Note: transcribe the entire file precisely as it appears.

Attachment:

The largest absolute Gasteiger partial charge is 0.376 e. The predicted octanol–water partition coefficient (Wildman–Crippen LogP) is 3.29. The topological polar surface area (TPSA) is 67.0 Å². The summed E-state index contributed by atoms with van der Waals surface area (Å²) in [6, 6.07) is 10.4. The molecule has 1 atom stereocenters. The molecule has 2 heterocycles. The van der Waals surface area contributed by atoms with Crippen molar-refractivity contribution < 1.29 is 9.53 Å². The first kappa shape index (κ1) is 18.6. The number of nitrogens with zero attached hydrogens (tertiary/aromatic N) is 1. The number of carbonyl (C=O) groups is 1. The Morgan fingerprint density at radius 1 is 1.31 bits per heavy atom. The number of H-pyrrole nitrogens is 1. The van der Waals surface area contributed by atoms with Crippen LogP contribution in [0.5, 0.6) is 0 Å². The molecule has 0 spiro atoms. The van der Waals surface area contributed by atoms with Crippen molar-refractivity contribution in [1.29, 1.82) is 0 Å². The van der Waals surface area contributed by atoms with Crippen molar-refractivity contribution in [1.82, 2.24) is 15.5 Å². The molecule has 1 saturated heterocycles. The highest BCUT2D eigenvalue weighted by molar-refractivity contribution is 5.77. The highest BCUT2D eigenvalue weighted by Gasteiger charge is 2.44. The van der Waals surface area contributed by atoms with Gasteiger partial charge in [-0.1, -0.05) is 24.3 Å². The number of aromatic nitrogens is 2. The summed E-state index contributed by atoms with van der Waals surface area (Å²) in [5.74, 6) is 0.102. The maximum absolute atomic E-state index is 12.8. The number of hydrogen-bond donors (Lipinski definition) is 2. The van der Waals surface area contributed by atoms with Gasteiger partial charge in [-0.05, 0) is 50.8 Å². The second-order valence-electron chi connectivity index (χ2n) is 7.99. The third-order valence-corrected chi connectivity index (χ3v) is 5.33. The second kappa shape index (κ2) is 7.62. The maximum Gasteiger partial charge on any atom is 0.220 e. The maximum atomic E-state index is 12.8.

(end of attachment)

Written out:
The largest absolute Gasteiger partial charge is 0.376 e. The predicted octanol–water partition coefficient (Wildman–Crippen LogP) is 3.29. The topological polar surface area (TPSA) is 67.0 Å². The summed E-state index contributed by atoms with van der Waals surface area (Å²) in [6, 6.07) is 10.4. The molecule has 1 atom stereocenters. The molecule has 2 heterocycles. The van der Waals surface area contributed by atoms with Crippen molar-refractivity contribution < 1.29 is 9.53 Å². The first kappa shape index (κ1) is 18.6. The number of nitrogens with zero attached hydrogens (tertiary/aromatic N) is 1. The number of carbonyl (C=O) groups is 1. The Morgan fingerprint density at radius 1 is 1.31 bits per heavy atom. The number of H-pyrrole nitrogens is 1. The van der Waals surface area contributed by atoms with Crippen LogP contribution in [0.5, 0.6) is 0 Å². The molecule has 0 spiro atoms. The van der Waals surface area contributed by atoms with Crippen molar-refractivity contribution in [1.29, 1.82) is 0 Å². The van der Waals surface area contributed by atoms with Crippen molar-refractivity contribution in [1.82, 2.24) is 15.5 Å². The molecule has 1 saturated heterocycles. The highest BCUT2D eigenvalue weighted by molar-refractivity contribution is 5.77. The highest BCUT2D eigenvalue weighted by Gasteiger charge is 2.44. The van der Waals surface area contributed by atoms with Gasteiger partial charge in [-0.1, -0.05) is 24.3 Å². The number of aromatic nitrogens is 2. The summed E-state index contributed by atoms with van der Waals surface area (Å²) in [5.74, 6) is 0.102. The maximum absolute atomic E-state index is 12.8. The number of hydrogen-bond donors (Lipinski definition) is 2. The van der Waals surface area contributed by atoms with Gasteiger partial charge in [-0.05, 0) is 50.8 Å². The second-order valence-electron chi connectivity index (χ2n) is 7.99. The third-order valence-corrected chi connectivity index (χ3v) is 5.33. The second kappa shape index (κ2) is 7.62. The maximum Gasteiger partial charge on any atom is 0.220 e. The maximum atomic E-state index is 12.8.